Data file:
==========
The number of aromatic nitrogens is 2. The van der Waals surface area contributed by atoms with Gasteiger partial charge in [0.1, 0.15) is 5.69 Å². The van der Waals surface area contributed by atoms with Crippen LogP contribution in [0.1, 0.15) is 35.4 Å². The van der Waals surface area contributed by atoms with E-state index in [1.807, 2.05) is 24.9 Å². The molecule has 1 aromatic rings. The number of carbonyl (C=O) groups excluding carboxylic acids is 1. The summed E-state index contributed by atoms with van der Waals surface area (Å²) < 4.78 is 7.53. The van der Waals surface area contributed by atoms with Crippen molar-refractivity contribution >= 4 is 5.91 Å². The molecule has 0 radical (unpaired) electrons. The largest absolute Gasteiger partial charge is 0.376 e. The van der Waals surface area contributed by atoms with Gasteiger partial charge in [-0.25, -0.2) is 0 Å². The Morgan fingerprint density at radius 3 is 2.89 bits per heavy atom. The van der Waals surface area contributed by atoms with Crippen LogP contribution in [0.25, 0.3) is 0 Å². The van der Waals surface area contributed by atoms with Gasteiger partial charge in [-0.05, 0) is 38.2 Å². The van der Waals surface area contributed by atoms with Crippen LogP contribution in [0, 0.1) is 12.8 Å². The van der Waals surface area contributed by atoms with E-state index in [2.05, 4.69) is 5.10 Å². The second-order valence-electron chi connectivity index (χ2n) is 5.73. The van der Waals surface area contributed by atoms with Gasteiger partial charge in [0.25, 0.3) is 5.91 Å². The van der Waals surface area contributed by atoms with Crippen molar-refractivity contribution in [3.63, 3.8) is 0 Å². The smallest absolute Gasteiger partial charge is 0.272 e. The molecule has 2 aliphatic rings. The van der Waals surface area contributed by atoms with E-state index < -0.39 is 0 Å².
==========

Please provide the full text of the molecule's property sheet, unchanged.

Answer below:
The number of aromatic nitrogens is 2. The van der Waals surface area contributed by atoms with Gasteiger partial charge in [0.1, 0.15) is 5.69 Å². The van der Waals surface area contributed by atoms with Crippen LogP contribution in [0.1, 0.15) is 35.4 Å². The van der Waals surface area contributed by atoms with E-state index in [1.807, 2.05) is 24.9 Å². The molecule has 1 aromatic rings. The number of carbonyl (C=O) groups excluding carboxylic acids is 1. The summed E-state index contributed by atoms with van der Waals surface area (Å²) < 4.78 is 7.53. The van der Waals surface area contributed by atoms with Crippen molar-refractivity contribution >= 4 is 5.91 Å². The molecule has 0 radical (unpaired) electrons. The largest absolute Gasteiger partial charge is 0.376 e. The van der Waals surface area contributed by atoms with Gasteiger partial charge in [-0.25, -0.2) is 0 Å². The Morgan fingerprint density at radius 3 is 2.89 bits per heavy atom. The van der Waals surface area contributed by atoms with Crippen LogP contribution in [0.25, 0.3) is 0 Å². The van der Waals surface area contributed by atoms with Gasteiger partial charge in [-0.05, 0) is 38.2 Å². The van der Waals surface area contributed by atoms with Crippen LogP contribution in [0, 0.1) is 12.8 Å². The van der Waals surface area contributed by atoms with E-state index in [2.05, 4.69) is 5.10 Å². The second-order valence-electron chi connectivity index (χ2n) is 5.73. The van der Waals surface area contributed by atoms with Gasteiger partial charge in [0.25, 0.3) is 5.91 Å². The van der Waals surface area contributed by atoms with Crippen molar-refractivity contribution in [3.63, 3.8) is 0 Å². The smallest absolute Gasteiger partial charge is 0.272 e. The molecule has 2 aliphatic rings. The van der Waals surface area contributed by atoms with E-state index < -0.39 is 0 Å².